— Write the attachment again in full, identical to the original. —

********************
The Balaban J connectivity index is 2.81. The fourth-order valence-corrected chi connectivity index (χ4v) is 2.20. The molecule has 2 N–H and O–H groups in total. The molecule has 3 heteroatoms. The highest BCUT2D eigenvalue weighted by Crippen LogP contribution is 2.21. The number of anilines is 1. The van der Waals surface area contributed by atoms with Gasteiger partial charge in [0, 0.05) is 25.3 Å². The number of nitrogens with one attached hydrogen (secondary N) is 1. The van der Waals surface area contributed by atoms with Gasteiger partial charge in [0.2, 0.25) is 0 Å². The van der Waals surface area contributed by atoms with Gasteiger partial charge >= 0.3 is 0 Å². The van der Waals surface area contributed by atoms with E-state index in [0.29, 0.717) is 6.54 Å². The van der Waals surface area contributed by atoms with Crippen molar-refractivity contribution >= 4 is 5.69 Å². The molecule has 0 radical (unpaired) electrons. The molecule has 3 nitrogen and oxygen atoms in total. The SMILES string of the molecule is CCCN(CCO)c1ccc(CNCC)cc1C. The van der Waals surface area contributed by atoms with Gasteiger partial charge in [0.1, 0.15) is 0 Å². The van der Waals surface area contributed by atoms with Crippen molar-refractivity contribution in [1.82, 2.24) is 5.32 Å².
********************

The Balaban J connectivity index is 2.81. The fourth-order valence-corrected chi connectivity index (χ4v) is 2.20. The molecule has 2 N–H and O–H groups in total. The molecule has 3 heteroatoms. The highest BCUT2D eigenvalue weighted by Crippen LogP contribution is 2.21. The number of anilines is 1. The van der Waals surface area contributed by atoms with Gasteiger partial charge in [0, 0.05) is 25.3 Å². The number of nitrogens with one attached hydrogen (secondary N) is 1. The van der Waals surface area contributed by atoms with Gasteiger partial charge in [0.2, 0.25) is 0 Å². The van der Waals surface area contributed by atoms with Gasteiger partial charge >= 0.3 is 0 Å². The van der Waals surface area contributed by atoms with E-state index in [0.29, 0.717) is 6.54 Å². The van der Waals surface area contributed by atoms with Crippen molar-refractivity contribution >= 4 is 5.69 Å². The molecule has 0 radical (unpaired) electrons. The molecule has 3 nitrogen and oxygen atoms in total. The SMILES string of the molecule is CCCN(CCO)c1ccc(CNCC)cc1C. The van der Waals surface area contributed by atoms with Gasteiger partial charge in [0.1, 0.15) is 0 Å². The van der Waals surface area contributed by atoms with Crippen molar-refractivity contribution in [1.82, 2.24) is 5.32 Å².